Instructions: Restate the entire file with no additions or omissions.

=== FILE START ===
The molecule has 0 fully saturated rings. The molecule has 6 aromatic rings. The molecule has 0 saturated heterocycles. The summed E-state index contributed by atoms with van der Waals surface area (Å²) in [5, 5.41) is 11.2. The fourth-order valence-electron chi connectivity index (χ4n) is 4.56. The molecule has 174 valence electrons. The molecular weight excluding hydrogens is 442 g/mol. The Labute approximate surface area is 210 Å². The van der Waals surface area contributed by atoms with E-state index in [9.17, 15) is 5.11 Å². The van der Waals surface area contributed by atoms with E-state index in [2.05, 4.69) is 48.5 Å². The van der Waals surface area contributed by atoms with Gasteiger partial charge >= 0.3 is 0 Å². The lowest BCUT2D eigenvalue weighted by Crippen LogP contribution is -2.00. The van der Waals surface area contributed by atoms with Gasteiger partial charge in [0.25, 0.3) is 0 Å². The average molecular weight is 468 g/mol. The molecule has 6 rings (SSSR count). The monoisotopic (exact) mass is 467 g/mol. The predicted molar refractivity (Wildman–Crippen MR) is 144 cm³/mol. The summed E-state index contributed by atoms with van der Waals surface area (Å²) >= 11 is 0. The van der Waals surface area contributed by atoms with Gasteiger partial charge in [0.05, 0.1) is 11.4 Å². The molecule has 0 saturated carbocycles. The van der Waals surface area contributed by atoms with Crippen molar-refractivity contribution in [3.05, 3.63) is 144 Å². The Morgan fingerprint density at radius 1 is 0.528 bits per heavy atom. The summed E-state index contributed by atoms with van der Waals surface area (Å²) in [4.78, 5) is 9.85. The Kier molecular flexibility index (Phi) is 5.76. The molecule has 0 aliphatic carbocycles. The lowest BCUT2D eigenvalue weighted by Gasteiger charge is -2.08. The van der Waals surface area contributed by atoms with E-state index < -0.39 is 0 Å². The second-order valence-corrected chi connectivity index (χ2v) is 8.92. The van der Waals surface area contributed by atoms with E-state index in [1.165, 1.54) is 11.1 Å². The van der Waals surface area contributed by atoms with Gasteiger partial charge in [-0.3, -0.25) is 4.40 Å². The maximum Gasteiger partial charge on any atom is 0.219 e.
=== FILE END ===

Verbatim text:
The molecule has 0 fully saturated rings. The molecule has 6 aromatic rings. The molecule has 0 saturated heterocycles. The summed E-state index contributed by atoms with van der Waals surface area (Å²) in [5, 5.41) is 11.2. The fourth-order valence-electron chi connectivity index (χ4n) is 4.56. The molecule has 174 valence electrons. The molecular weight excluding hydrogens is 442 g/mol. The Labute approximate surface area is 210 Å². The van der Waals surface area contributed by atoms with E-state index in [9.17, 15) is 5.11 Å². The van der Waals surface area contributed by atoms with E-state index in [2.05, 4.69) is 48.5 Å². The van der Waals surface area contributed by atoms with Gasteiger partial charge >= 0.3 is 0 Å². The lowest BCUT2D eigenvalue weighted by Crippen LogP contribution is -2.00. The van der Waals surface area contributed by atoms with Gasteiger partial charge in [0.25, 0.3) is 0 Å². The average molecular weight is 468 g/mol. The molecule has 6 rings (SSSR count). The monoisotopic (exact) mass is 467 g/mol. The predicted molar refractivity (Wildman–Crippen MR) is 144 cm³/mol. The summed E-state index contributed by atoms with van der Waals surface area (Å²) >= 11 is 0. The van der Waals surface area contributed by atoms with Gasteiger partial charge in [0.05, 0.1) is 11.4 Å². The molecule has 0 saturated carbocycles. The van der Waals surface area contributed by atoms with Crippen molar-refractivity contribution in [3.05, 3.63) is 144 Å². The Morgan fingerprint density at radius 1 is 0.528 bits per heavy atom. The summed E-state index contributed by atoms with van der Waals surface area (Å²) in [4.78, 5) is 9.85. The Kier molecular flexibility index (Phi) is 5.76. The molecule has 0 aliphatic carbocycles. The lowest BCUT2D eigenvalue weighted by Gasteiger charge is -2.08. The van der Waals surface area contributed by atoms with E-state index < -0.39 is 0 Å². The second-order valence-corrected chi connectivity index (χ2v) is 8.92. The van der Waals surface area contributed by atoms with E-state index in [1.165, 1.54) is 11.1 Å². The van der Waals surface area contributed by atoms with Gasteiger partial charge in [-0.3, -0.25) is 4.40 Å². The maximum Gasteiger partial charge on any atom is 0.219 e.